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Suppose there are two parties with binary strings of equal length. What would be the most efficient way to securely calculate the bitwise multiplication of these strings (i.e if one party has 0101 and the other party has 0011 then the product would be 0001)?

My current thinking is that some sort of single-bit multiplicatively homomorphic cryptosystem would work best, but I have been unable to think of any (ElGamal, for example, does not support encryption of 0).

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The most natural method for this task would be to use oblivious transfer: on input a bit $x$ for Alice and a bit $y$ for Bob, Alice plays the role of the sender in an oblivious transfer with input $(x_0,x_1) = (0,x)$, and Bob plays the role of the receiver with input $y$, and learns $x_y = x\cdot y$. By repeating this method in parallel for all the bits of their input, Alice and Bob get the bitwise multiplication.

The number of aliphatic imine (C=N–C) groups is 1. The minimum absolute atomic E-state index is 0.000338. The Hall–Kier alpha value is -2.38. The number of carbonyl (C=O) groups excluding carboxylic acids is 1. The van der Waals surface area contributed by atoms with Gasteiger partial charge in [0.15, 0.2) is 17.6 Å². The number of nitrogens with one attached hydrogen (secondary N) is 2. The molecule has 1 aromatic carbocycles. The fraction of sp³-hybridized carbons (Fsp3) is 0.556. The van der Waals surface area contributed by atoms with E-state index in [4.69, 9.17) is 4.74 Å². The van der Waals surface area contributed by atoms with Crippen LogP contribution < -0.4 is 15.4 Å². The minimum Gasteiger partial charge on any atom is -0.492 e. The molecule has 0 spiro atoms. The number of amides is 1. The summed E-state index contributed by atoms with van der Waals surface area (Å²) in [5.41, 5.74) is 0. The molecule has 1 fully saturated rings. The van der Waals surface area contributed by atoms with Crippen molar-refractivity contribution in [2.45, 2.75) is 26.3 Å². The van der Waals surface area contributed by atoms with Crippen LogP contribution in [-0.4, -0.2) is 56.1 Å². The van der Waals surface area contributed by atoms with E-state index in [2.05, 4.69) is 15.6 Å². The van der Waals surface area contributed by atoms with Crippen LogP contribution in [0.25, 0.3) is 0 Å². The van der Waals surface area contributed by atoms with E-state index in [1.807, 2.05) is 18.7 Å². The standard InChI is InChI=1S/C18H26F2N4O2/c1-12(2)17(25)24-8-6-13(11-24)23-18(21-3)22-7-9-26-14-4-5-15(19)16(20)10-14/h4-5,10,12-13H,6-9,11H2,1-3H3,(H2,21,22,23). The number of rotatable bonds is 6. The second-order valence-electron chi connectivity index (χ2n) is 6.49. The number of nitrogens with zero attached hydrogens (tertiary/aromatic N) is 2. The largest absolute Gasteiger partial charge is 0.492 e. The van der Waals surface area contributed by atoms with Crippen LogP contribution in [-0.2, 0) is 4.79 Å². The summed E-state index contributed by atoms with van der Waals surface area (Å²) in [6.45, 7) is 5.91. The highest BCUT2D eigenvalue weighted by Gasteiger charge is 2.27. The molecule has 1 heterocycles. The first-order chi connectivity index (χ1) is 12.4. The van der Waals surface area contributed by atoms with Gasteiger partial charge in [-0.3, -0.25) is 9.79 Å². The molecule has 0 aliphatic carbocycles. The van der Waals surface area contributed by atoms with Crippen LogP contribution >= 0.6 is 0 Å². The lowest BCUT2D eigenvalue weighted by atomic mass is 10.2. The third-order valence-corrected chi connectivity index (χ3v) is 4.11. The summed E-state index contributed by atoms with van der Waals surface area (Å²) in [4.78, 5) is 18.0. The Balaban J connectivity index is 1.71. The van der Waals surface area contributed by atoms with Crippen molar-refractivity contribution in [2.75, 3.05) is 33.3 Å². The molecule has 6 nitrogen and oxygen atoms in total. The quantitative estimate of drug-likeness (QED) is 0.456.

This is probably the most natural and efficient method to perform this task. An alternative is to use ElGamal over a group $\mathbb{G}$ with generator $g$ and public key $h$ for which Alice knows the corresponding secret key.

Alice sends an encryption $(c_0,c_1) = (g^r, h^rg^{x})$ of $g^x$. Bob computes $(c'_0,c'_1) = (c_0g^{r'},c_1^y)h^{r'})$, that is, a rerandomized encryption of $g^{xy}$, and sends it back to Alice, who decrypts and get $g^{xy}$. As $xy \in \{0,1\}$, she easily recover $xy$ from that. Again, by repeating this method in parallel for all the bits of their input, Alice and Bob get the bitwise multiplication.

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